The American Bankers Association (ABA) recently sent a letter imploring top federal financial regulators to provide explicit guidance on how the banking sector can lawfully service hemp businesses.
The letter—sent to the heads of the Federal Reserve, Federal Deposit Insurance Corporation (FDIC), the Treasury’s Comptroller of the Currency and Financial Crimes Enforcement Network (FinCEN) last week—describes ongoing uncertainty among financial institutions since hemp and its derivatives were federally legalized under the 2018 Farm Bill.
ABA Executive Vice President Virginia O’Neill wrote that “banks remain uncertain about the degree to which they can serve hemp-related companies, and the compliance and reporting requirements that such relationships require.”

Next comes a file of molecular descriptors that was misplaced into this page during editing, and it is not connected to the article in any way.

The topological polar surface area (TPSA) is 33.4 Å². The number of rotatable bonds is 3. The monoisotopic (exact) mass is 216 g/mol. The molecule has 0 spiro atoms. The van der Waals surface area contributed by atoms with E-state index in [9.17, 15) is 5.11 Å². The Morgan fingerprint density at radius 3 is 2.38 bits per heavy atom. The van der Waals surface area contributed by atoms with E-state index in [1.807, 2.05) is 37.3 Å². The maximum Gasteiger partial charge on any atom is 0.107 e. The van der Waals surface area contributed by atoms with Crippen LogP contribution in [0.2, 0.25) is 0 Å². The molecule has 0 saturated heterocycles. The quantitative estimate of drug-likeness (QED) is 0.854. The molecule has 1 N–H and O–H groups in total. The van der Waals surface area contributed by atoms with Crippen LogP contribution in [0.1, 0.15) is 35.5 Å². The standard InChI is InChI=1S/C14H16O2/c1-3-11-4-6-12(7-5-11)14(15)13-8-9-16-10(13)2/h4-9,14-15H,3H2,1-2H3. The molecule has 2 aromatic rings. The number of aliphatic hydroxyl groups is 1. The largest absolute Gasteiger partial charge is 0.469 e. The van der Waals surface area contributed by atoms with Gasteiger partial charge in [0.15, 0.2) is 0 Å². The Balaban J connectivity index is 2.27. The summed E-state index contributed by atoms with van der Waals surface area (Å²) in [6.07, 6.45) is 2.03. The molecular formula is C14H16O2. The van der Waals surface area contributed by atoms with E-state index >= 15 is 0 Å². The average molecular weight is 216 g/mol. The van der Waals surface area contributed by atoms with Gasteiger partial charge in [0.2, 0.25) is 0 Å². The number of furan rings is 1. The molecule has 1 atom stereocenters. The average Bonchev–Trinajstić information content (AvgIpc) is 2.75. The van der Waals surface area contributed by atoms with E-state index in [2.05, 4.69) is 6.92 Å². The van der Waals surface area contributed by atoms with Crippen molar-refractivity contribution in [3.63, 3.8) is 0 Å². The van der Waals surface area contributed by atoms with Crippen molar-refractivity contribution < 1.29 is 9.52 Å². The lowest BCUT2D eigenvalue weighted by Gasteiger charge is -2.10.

“Although other federal regulators have issued helpful clarifications regarding hemp production, banks are subject to a complex set of legal requirements and regulatory expectations and require specific guidance to ensure they are acting appropriately,” she wrote. “Furthermore, the unique nature of hemp as a low-THC strain of marijuana, which remains a Schedule I substance under the [Controlled Substances Act], means banks must have a reliable mechanism to distinguish legal hemp from federally illegal marijuana with extreme confidence.”
There have been other attempts to elicit clarification from federal regulators in the months since hemp was legalized.
Rep. Andy Barr (R-KY) asked FDIC Chair Jelena McWilliams about the issue in May, telling her that he has constituents who’ve told him their access to financial services has “actually deteriorated since we descheduled industrial hemp” and requesting further guidance.